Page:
Dealing with drought in Georgia
Lack of rain in Atlanta can cause even the red clay of Georgia to scorch and crumble.
By Susan Deily-Swearingen
While the consequences of a drought in Georgia are not as immediately obvious as those of a hurricane, flood or a tornado, the effects can be equally devastating. Exactly what a drought is varies from the point of view of the person describing it. For a person such as a farmer, who is dependent on a consistent source of rainwater, even a brief, few-week interruption in the supply can mean drought. However, a meteorologist would need to consult statistics from earlier periods to determine if precipitation patterns are sub-normal for that period. For people dependent on Georgia's many rivers, streams and creeks, they need only to look at falling levels of the creek beds to tell you that Georgia is experiencing a drought.
Problems caused by drought
According to an article on droughts in Georgia by David Emory Stooksbury, "Since 1960, Georgia's population has increased from near 4 million inhabitants to over 8 million while the water resources have remained constant." This means that there is greater stress on water resources designed to serve fewer people. When a drought occurs, there is even less water to serve this increased population.
Drought in Georgia is a normal part of life in the state. It is a cyclical pattern. Again, according to Stooksbury, "on average, Georgia experiences a drought lasting three or more years about once every 40 years."
These regular droughts kill off small farms that cannot afford to lose the crops they have left and cannot afford more sophisticated irrigation systems. A drought puts Georgia's forests in the precarious position of being at greater risk of wildfires. It increases food prices in the state and on the foods exported from the state. It means there may not always be enough water to serve municipal demands, and water restrictions could become necessary.
Steps to conserve water
One of the first steps taken when a drought occurs is to decrease the amount of water released from federal water reservoirs. The consequences of this action are that people who use area lakes for their getaways and summer fun will notice that lake levels are significantly lower, as they are not being fed by the federal water supply or a regular stream of precipitation. Also, people who rely on hydropower for their electrical supply could experience an interruption in service if the problem becomes too severe, because the amount of water available to service the hydropower turbines will also be decreased.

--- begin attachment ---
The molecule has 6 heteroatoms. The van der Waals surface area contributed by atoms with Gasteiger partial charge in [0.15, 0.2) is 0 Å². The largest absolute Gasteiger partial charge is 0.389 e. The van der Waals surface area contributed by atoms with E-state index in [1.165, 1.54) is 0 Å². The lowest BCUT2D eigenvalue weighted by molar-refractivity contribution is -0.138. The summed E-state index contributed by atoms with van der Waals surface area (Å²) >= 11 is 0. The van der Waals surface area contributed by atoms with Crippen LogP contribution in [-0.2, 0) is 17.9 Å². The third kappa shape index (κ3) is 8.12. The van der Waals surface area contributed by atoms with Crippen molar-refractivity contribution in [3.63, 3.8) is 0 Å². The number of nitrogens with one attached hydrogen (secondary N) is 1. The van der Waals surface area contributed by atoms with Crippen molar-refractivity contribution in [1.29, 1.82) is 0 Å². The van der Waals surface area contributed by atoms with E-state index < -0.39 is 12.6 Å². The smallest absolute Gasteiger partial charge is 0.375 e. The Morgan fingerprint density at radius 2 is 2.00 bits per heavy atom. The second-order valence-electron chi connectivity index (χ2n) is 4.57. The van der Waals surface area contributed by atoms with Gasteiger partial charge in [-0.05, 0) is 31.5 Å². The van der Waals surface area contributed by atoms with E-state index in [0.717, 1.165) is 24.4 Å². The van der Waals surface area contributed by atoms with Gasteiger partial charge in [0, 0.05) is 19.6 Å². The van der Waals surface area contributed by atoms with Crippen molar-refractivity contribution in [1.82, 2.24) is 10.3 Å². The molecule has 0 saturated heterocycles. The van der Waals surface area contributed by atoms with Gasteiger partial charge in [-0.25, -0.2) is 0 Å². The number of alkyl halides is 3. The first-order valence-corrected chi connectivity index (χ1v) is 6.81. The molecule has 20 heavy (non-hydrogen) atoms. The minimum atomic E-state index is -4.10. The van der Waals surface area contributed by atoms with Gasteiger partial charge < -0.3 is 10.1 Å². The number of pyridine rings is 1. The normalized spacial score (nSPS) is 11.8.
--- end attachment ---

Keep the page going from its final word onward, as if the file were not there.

During a drought, Georgia's Water Stewardship Act of 2010 prohibits watering your garden or lawn any time except during the hours of 4 p.m. to 10 p.m. This is after the heat of the day has mostly passed. The water is less likely to evaporate and more likely to stay in the ground, where it will do the most good.
If you are a gardener, one way to avoid the pain of watching the fruit of all your labor wither and die is to plant drought-resistant plants. Once a plant is well-established, many varieties can weather the lack of water for quite a while even in the Georgia heat. They can do this in part because one of the many talents of plants is using their roots to find their way to water even when us surface dwellers can't. Plants that are drought-resistant will be marked as such on their packaging at your local Atlanta nursery.
Rain barrels also make an excellent investment during a period of drought, catching and reusing the little bit of precipitation that does fall. A rain barrel can be anything that is open to the sky and able to hold water. Many people put the barrel directly under a downspout to increase the chances of catching the most water. Barrels designed specifically for this purpose even come with a tap at the bottom for releasing a little water at a time without having to turn the entire vessel upside down.
The benefit of the barrel is obvious. The rainwater is stored for a non-rainy day and can be used to water the garden, wash household items or even boil and cook with if need be. Commercially available rain barrels are available at local garden and home improvement stores. You can also find them on the Internet. They average around $80 to $120 each. However, it is easy to make one on your own by repurposing an old milk jug and a funnel, or a large plastic bin with a lid. Poke holes in the top to allow the water to run in but prevent evaporating water from running out.
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